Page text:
The United Daughters of the Confederacy requested the Veterans Administration to replace the markers with the ones that you see here. So the Veterans Administration funded and replaced these markers without having family members having to request for these CONFEDERATE markers to be erected. And the cemetery also power washes the markers. This view was taken facing southwest at approximately 10:00 AM on Friday, April 22, 2011.

The central figure in the Confederate section is the figure “Silence.” This view was taken facing east at approximately 10:00 AM on Friday, April 22, 2011.

“Silence” was placed in the middle of the Georgians removed from Gettysburg to Savannah. The bottom section reads, “Here Rest ‘Till Roll Call’ The Men Of Gettysburg.” This view was taken facing east at approximately 10:00 AM on Friday, April 22, 2011.

“Silence” was not originally in this location. It was originally on the Confederate Monument in Forsyth Park, which we have showed in our first two Savannah posts. The citizens were unhappy with “Silence” and and the monument named either “Justice or Judgement or Resurrection” on top of the Forsyth Park Monument. In 1878 Silence was removed to here, and Justice was relocated in Laurel Hill Cemetery in Thomasville, Georgia. Justice was replaced with the current Confederate soldier on top of the Forsyth Park monument. This view was taken facing south at approximately 10:00 AM on Friday, April 22, 2011.

The words on the north side of the monument are from Theodore O’Hara’s poem, “The Bivouac of the Dead” which is displayed in many National Cemeteries: “On Fame’s Eternal camping ground, Their silent tents are spread. And Glory guards with silent round The bivouac of the Dead.” This view was taken facing south at approximately 10:00 AM on Friday, April 22, 2011.

One of the reasons that Silence was removed from the Confederate Monument in Forsyth Park… This view was taken facing west at approximately 10:00 AM on Friday, April 22, 2011.

…is because originally she was placed inside a cupola on the monument. This view was taken facing northeast at approximately 10:00 AM on Friday, April 22, 2011.

Some felt that being inside the cupola made her look like “a canary in a cage.” The torch carried by Silence is touching the ground. This view was taken facing north at approximately 10:00 AM on Friday, April 22, 2011.

The south side of the monument reads, “Tread lightly for each man bequeathed, Ere placed beneath this sod, His ashes to this native Land, His gallant soul to God.” This view was taken facing north at approximately 10:00 AM on Friday, April 22, 2011.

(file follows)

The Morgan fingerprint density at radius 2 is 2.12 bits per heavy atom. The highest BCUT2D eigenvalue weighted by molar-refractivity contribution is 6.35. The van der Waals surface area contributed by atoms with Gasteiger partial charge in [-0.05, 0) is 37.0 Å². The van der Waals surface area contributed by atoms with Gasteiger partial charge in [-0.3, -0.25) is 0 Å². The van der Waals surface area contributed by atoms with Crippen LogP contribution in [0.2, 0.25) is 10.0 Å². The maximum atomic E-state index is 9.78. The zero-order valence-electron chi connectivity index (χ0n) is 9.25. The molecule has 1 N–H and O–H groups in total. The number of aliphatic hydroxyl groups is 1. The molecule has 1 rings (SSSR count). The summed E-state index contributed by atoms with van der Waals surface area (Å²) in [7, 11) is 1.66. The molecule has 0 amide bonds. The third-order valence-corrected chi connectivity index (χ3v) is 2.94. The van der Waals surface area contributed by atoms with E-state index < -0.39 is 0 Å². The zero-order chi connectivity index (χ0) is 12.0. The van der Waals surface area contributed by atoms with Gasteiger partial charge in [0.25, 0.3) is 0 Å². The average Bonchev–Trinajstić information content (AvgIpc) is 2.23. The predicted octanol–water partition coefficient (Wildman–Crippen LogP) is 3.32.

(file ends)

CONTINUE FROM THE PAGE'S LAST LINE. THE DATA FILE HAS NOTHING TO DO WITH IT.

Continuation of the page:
According to Laurel Grove Cemetery’s pamphlet, buried in the Confederate Field are “Hundreds of Georgia casualties which were ordered removed from the Gettysburg National Cemetery.” Really? Other articles also state that the bodies were not removed from the “battlefield,” but from the National Cemetery because government authorities would not allow them to remain there. Of course, these individuals were never in the cemtery in the first place. This view was taken facing southeast at approximately 10:00 AM on Friday, April 22, 2011.

There are some well known Gettysburg figures buried in the cemetery, such as Lieutenant Colonel David Winn who was killed on July 1, 1863 in the area of Blocher’s/Barlow’s Knoll. This view was taken facing east at approximately 10:00 AM on Friday, April 22, 2011.

However, it doesn’t take one familiar with Gettysburg very long to figure out that there are a lot of soldiers here not killed at Gettysburg. Some might have been in units that fought at Gettysburg, but others are in Western Theater and other units not anywhere near Gettysburg during the Civil War. This view was taken facing southeast at approximately 10:00 AM on Friday, April 22, 2011.

So to us, “Silence” appears to be attempting to keeping a secret which anyone who looks closely at the headstones can figure out. This view was taken facing east at approximately 10:00 AM on Friday, April 22, 2011.

Of the approximately 700 Confederates buried in “Gettysburg Field,” no more than 40 of them were killed at the Battle of Gettysburg. This view was taken facing east at approximately 10:00 AM on Friday, April 22, 2011.

We will begin to show you who they are in our next Savannah at Gettysburg post. This view was taken facing southeast at approximately 10:00 AM on Friday, April 22, 2011.